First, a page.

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Q&A Wednesday: A novel approach to Maimonides’ Guide, with Phil Lieberman

Illustration of Corduba
Kristian Purcell's draft rendition of a scene in Corduba.
Melonie Schmierer-Lee and Phil Lieberman
Wed 24 Nov 2021

Phil, what are you working on at the moment?

For the past decade I’ve been working with my Vanderbilt colleague Lenn Goodman – a philosopher and accomplished Judaeo-Arabist – on a new translation of the Guide for the Perplexed for Stanford University Press. We come from very different disciplinary approaches – he’s a philosopher and I’m a social historian – so we look at Maimonides in different ways. We’ve actually written different introductions to the book (I’m writing a historian’s introduction and he’s writing a philosopher’s introduction). In my introduction I’m writing about the life of the Guide itself – not just the life of the author: the sources, how did Maimonides’ training fit into the material that ends up in the Guide, and how did his life experiences shape what’s in there? As the Guide takes shape, how is it received and how is it translated and commented upon? Its impact in the Muslim and medieval Christian communities, and so on. In Lenn’s introduction he’s connecting the major philosophical problems that are posed in the Guide with Maimonides’ life story. That leads me to the other major project I’m working on: a graphic novel on the life of Maimonides.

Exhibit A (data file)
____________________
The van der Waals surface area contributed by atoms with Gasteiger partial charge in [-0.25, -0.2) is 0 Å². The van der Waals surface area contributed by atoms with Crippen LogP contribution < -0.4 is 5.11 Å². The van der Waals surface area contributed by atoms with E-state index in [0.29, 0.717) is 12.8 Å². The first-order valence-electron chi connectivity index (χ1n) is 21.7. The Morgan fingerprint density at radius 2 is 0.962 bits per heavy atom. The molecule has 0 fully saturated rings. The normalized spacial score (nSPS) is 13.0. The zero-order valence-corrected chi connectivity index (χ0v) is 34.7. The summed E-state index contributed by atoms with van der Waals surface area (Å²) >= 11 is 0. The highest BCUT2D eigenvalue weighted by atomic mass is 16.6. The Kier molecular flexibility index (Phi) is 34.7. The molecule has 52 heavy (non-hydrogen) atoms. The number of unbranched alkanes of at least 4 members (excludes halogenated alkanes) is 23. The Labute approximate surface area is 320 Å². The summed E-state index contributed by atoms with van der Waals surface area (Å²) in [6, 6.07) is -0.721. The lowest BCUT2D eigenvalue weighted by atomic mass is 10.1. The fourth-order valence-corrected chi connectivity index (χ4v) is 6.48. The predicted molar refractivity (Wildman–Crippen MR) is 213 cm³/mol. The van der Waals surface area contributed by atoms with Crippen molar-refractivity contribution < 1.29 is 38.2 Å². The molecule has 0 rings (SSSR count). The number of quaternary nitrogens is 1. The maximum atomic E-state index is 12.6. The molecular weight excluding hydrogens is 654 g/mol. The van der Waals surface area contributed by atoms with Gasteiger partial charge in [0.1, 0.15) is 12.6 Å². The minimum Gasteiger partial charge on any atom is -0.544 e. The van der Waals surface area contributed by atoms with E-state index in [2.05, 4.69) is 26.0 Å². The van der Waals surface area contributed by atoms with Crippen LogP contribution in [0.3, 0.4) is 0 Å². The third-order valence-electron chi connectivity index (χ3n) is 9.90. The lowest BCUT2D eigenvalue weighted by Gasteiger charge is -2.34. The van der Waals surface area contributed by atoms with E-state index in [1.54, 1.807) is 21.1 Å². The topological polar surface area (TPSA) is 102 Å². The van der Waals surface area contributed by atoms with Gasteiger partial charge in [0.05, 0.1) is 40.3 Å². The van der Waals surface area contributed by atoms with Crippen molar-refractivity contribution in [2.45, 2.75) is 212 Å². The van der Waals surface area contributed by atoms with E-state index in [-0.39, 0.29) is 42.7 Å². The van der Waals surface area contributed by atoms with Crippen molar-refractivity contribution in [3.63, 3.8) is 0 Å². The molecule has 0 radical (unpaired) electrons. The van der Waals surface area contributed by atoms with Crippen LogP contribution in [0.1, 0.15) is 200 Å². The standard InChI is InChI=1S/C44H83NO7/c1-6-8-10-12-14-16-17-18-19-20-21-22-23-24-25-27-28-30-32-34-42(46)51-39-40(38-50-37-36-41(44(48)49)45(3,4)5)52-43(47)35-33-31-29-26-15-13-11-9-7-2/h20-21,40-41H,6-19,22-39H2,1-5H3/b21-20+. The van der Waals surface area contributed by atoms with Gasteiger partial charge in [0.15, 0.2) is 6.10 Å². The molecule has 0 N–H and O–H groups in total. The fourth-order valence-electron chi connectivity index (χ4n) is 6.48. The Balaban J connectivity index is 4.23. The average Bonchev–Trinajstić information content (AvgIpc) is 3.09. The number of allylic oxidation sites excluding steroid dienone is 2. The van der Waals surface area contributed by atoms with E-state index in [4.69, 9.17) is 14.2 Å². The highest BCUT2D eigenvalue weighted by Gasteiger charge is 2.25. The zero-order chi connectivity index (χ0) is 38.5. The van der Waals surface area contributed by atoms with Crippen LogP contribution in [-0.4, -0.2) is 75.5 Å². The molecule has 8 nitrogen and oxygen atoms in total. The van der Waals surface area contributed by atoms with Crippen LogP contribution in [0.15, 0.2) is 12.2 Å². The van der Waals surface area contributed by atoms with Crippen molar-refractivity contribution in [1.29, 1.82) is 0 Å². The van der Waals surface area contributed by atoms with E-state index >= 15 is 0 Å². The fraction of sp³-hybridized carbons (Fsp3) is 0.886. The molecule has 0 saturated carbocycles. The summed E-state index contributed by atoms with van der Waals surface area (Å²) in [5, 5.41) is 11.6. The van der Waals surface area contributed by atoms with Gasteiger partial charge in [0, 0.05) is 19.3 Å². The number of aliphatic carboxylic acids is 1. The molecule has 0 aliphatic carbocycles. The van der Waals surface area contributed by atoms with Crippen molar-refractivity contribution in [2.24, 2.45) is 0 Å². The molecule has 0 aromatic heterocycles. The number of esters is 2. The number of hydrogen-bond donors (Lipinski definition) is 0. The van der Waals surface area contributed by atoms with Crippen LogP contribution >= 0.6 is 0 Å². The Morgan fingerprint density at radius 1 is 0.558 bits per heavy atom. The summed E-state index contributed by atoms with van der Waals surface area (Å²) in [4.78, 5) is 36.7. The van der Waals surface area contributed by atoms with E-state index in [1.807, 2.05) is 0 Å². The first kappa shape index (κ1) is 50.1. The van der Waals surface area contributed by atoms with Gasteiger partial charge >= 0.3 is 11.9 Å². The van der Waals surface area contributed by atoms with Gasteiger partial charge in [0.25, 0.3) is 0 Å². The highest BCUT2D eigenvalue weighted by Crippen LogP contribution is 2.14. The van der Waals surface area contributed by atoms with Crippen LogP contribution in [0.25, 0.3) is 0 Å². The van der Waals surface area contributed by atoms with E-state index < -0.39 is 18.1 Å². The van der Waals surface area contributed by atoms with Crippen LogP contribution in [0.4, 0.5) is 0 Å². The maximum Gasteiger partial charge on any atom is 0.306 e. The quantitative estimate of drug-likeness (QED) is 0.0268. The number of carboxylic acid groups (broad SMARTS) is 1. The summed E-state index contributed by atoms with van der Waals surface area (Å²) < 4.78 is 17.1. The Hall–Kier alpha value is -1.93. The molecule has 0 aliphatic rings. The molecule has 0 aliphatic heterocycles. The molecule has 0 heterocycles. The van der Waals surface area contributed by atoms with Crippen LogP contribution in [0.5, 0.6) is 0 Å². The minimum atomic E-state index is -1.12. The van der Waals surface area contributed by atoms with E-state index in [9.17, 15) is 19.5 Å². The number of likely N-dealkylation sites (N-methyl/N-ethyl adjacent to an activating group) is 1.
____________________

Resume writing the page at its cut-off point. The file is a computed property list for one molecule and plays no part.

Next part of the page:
That’s something different! How did the idea for that come about?

I was inspired by Lenn’s approach – connecting Maimonides’ life story with the Guide’s philosophical problems – and by the wonderful graphic novel Debating Truth: the Barcelona Disputation of 1263, a Graphic History, by Nina Caputo and illustrated by Liz Clarke (Oxford, 2016). Kristian Purcell is an artist who has worked on other titles in the Oxford graphic novel series, and I asked if he’d be interested in working on a graphic novel about the life of Maimonides. There are other Jewish graphic novels, but this one will be an attempt to bring together scholarship in a graphic novel form. Debating Truth had a section on the sources for the story, and I realised that Maimonides’ life would lend itself well to this kind of historical and historiographical analysis.

Presumably that’s where the Genizah comes in?